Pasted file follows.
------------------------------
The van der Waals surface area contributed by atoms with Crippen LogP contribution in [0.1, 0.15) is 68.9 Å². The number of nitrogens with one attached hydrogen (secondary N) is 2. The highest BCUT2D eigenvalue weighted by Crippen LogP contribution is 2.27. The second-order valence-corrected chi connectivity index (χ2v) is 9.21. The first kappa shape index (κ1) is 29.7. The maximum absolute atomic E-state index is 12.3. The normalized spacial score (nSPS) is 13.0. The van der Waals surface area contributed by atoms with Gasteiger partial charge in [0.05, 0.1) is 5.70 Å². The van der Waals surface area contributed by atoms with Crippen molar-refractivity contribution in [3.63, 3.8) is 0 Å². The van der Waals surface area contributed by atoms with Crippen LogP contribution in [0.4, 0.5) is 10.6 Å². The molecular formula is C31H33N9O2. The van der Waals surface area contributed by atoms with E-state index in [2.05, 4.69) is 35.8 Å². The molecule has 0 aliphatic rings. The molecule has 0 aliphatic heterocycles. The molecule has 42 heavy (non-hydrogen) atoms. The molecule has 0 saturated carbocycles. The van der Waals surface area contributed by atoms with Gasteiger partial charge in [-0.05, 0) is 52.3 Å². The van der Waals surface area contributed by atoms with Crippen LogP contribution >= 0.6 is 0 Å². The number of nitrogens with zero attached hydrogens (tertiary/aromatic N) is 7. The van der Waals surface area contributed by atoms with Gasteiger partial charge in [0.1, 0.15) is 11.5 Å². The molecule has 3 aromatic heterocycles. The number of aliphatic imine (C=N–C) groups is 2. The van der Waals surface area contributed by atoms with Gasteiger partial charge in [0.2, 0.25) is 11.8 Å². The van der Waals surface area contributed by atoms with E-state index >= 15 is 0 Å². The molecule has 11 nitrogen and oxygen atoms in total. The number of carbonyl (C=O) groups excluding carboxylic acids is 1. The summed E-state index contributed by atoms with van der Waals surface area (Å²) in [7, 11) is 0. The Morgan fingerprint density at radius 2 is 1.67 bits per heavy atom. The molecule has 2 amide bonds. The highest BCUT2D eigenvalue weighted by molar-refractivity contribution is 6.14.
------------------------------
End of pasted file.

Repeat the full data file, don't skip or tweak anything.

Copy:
The van der Waals surface area contributed by atoms with Crippen LogP contribution in [0.1, 0.15) is 68.9 Å². The number of nitrogens with one attached hydrogen (secondary N) is 2. The highest BCUT2D eigenvalue weighted by Crippen LogP contribution is 2.27. The second-order valence-corrected chi connectivity index (χ2v) is 9.21. The first kappa shape index (κ1) is 29.7. The maximum absolute atomic E-state index is 12.3. The normalized spacial score (nSPS) is 13.0. The van der Waals surface area contributed by atoms with Gasteiger partial charge in [0.05, 0.1) is 5.70 Å². The van der Waals surface area contributed by atoms with Crippen molar-refractivity contribution in [3.63, 3.8) is 0 Å². The van der Waals surface area contributed by atoms with Crippen LogP contribution in [0.4, 0.5) is 10.6 Å². The molecular formula is C31H33N9O2. The van der Waals surface area contributed by atoms with E-state index in [2.05, 4.69) is 35.8 Å². The molecule has 0 aliphatic rings. The molecule has 0 aliphatic heterocycles. The molecule has 42 heavy (non-hydrogen) atoms. The molecule has 0 saturated carbocycles. The van der Waals surface area contributed by atoms with Gasteiger partial charge in [-0.05, 0) is 52.3 Å². The van der Waals surface area contributed by atoms with Crippen LogP contribution >= 0.6 is 0 Å². The number of nitrogens with zero attached hydrogens (tertiary/aromatic N) is 7. The van der Waals surface area contributed by atoms with Gasteiger partial charge in [0.1, 0.15) is 11.5 Å². The molecule has 3 aromatic heterocycles. The number of aliphatic imine (C=N–C) groups is 2. The van der Waals surface area contributed by atoms with Gasteiger partial charge in [0.2, 0.25) is 11.8 Å². The van der Waals surface area contributed by atoms with E-state index >= 15 is 0 Å². The molecule has 11 nitrogen and oxygen atoms in total. The number of carbonyl (C=O) groups excluding carboxylic acids is 1. The summed E-state index contributed by atoms with van der Waals surface area (Å²) in [7, 11) is 0. The Morgan fingerprint density at radius 2 is 1.67 bits per heavy atom. The molecule has 2 amide bonds. The highest BCUT2D eigenvalue weighted by molar-refractivity contribution is 6.14.